Travels Around My Bookshelf
I have a lot of books. Probably enough to justify calling this column Books Do Furnish A Room’, but that would be too obvious, so we’ll stick with what is a pretty accurate description of what I’ll do here, which is to have a browse on my shelves and see what pops out. But first, we should set the scene
When we first saw this house, just over three years ago, one of the attractions was a 24 ft expanse of wall in the living room, unencumbered by door frames, windows, mantel pieces or anything else. Just a plain white wall. I see bookcases, I said to my wife. Two months later, and two days before Christmas, we moved in.
For a while our books remained in one spare room, suffering with quiet indignity as they lay, boxed and breathless, in a cold downstairs room. But we moved quickly a house without books on display may be a house, but it could never be called a home, and I could never be friends with someone without at least a few shelves of books brightening up a corner. Within a few weeks we found an ambitious and, luckily for us, somewhat naïve local carpenter to tackle our project filling that 24 ft space with custom built book shelves.
We found our design inspiration, fittingly enough, in a book. I’d bought At Home With Books, a lovely coffee table tome that offered a guided tour through the libraries of people with large, unwieldy collections, years before in a sale at a bookshop I worked in. Bookshop sales are always worth a look at. The trick is to ignore the massive piles of recently released hardbacks that the shop is clearing at half price to save on the hassle and expense of returning them those books have been on the shelves for ages and if you really wanted them you’d have them by now. What you are looking for are the boxes of unwanted customer orders books the public have asked the store to get in on their behalf, then decided they didn’t want or couldn’t be bothered to collect. Often the bookshop can’t sell or send these books back, so they save them up until sale time. There are pearls among the swine to be found, if you take the time to look.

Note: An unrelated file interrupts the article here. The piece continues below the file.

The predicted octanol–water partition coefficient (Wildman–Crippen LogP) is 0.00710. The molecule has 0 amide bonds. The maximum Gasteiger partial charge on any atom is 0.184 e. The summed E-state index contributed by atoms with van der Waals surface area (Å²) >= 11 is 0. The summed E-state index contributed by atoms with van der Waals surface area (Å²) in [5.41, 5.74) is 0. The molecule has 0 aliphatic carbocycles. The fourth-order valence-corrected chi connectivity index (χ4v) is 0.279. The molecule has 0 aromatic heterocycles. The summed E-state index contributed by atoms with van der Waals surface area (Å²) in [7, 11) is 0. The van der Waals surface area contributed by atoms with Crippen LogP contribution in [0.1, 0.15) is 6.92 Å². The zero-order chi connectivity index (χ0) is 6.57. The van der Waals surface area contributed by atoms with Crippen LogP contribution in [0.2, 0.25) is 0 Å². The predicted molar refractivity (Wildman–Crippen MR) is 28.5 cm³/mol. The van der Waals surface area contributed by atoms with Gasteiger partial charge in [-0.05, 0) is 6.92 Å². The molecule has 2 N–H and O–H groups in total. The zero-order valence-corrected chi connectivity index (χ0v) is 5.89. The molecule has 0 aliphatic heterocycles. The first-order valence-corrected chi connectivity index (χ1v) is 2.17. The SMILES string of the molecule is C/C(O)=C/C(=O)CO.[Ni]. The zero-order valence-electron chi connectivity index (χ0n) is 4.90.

We chose a relatively simple design cupboards up to about 3 ft high, then shelves above. It works out at about 96 ft of shelf space. We took a picture when the carpenter finished hammering and screwing, bid him farewell (he was a bit disappointed in that he had under-budgeted for the job, and so made little profit), and started unloading our books. First we filled the other bookcases we have a couple of bog standard Ikea hulks that do the job they were designed to do with as little grace as possible, and a couple of older bookcases, before starting on our new creation. By the time we put the last book out we had filled over two thirds of our available book space with the books we had spent the last ten years or so together accumulating (plus some of the books we brought into our relationship individually). Three years on, every inch of shelf space is full.
We have a lot of books.